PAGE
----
New Warranty vs. Extended Warranty

New vehicle warranties are great – they’re generally bumper-to-bumper and cover problems without a deductible. The only problem is new vehicles cost 20% more than their identical used counterparts. So buying a brand new car with 15 miles costs 20% more than a used one with 1500 miles. It would seem like everyone should buy a used vehicle with 1500 miles, but there definitely is not enough supply to provide that. But as I’ve stated in previous articles, buying certified pre-owned is always the best bet, which usually come with a balance of the new car warranty on top of an extended warranty. You can always buy an extended warranty on a new car and most used cars, but is it worth it? The answer is in which vehicle you purchased and how much you plan to drive it. I recommend eyeing the consumer reports new or used car lists, which will show you the amount of repairs each model/make required. If you’re buying a car because you like the way it looks, but it gets a poor rating in consumer reports, buy the extended warranty. You won’t be sorry.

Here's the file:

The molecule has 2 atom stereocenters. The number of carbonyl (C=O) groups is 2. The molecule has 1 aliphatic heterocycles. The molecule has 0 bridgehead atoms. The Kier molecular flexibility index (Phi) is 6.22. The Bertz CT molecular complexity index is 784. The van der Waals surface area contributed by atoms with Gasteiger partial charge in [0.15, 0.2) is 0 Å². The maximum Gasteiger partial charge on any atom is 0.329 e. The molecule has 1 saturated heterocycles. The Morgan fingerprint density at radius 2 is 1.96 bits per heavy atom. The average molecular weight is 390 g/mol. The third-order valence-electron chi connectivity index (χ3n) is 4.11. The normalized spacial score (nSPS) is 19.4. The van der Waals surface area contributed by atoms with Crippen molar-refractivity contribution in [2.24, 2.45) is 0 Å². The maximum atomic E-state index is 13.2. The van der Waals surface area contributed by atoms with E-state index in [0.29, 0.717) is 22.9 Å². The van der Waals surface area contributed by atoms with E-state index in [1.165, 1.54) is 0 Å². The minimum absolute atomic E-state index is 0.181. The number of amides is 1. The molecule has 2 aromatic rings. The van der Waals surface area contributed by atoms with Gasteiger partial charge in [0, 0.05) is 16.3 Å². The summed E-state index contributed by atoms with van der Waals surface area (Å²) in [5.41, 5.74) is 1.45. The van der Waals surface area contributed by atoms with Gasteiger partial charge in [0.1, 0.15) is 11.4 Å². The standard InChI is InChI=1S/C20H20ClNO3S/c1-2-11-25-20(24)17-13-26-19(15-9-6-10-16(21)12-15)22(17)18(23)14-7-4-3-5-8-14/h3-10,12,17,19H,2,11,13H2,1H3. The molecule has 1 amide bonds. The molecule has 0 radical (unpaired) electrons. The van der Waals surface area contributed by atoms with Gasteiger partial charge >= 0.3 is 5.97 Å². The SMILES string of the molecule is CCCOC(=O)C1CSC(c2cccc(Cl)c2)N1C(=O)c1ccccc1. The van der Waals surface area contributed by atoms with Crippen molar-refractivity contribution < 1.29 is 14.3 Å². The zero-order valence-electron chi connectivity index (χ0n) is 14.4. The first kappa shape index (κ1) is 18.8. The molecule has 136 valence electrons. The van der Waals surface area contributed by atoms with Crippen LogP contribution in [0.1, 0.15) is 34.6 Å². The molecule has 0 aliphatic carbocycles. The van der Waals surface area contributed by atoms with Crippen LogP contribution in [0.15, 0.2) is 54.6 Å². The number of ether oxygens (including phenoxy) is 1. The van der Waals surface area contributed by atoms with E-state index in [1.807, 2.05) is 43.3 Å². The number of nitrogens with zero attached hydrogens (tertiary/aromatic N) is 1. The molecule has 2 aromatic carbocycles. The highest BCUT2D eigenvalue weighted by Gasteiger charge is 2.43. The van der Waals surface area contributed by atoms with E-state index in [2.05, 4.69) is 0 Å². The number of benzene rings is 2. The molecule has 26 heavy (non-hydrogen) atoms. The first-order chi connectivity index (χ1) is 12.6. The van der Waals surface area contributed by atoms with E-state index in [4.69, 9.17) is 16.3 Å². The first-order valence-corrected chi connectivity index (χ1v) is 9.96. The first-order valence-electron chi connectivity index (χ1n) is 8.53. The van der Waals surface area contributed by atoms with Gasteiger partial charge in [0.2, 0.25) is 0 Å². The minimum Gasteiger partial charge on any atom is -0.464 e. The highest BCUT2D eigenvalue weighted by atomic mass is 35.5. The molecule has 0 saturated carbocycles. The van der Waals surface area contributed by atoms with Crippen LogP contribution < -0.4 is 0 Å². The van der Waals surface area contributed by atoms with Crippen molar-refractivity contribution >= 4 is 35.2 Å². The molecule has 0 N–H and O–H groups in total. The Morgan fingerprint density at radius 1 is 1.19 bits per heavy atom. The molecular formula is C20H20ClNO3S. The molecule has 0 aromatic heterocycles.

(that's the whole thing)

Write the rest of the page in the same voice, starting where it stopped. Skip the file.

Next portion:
What Could Go Wrong?

The worst thing you could have happen is your new or used car breaks down while you’re still making payments. If you’re making $200/month payments on a car that doesn’t run, it puts you in a very difficult situation. Always carry a warranty as long as you are making payments. You never want to be caught in a situation where you’re unable to fix the car and make the payments at the same time.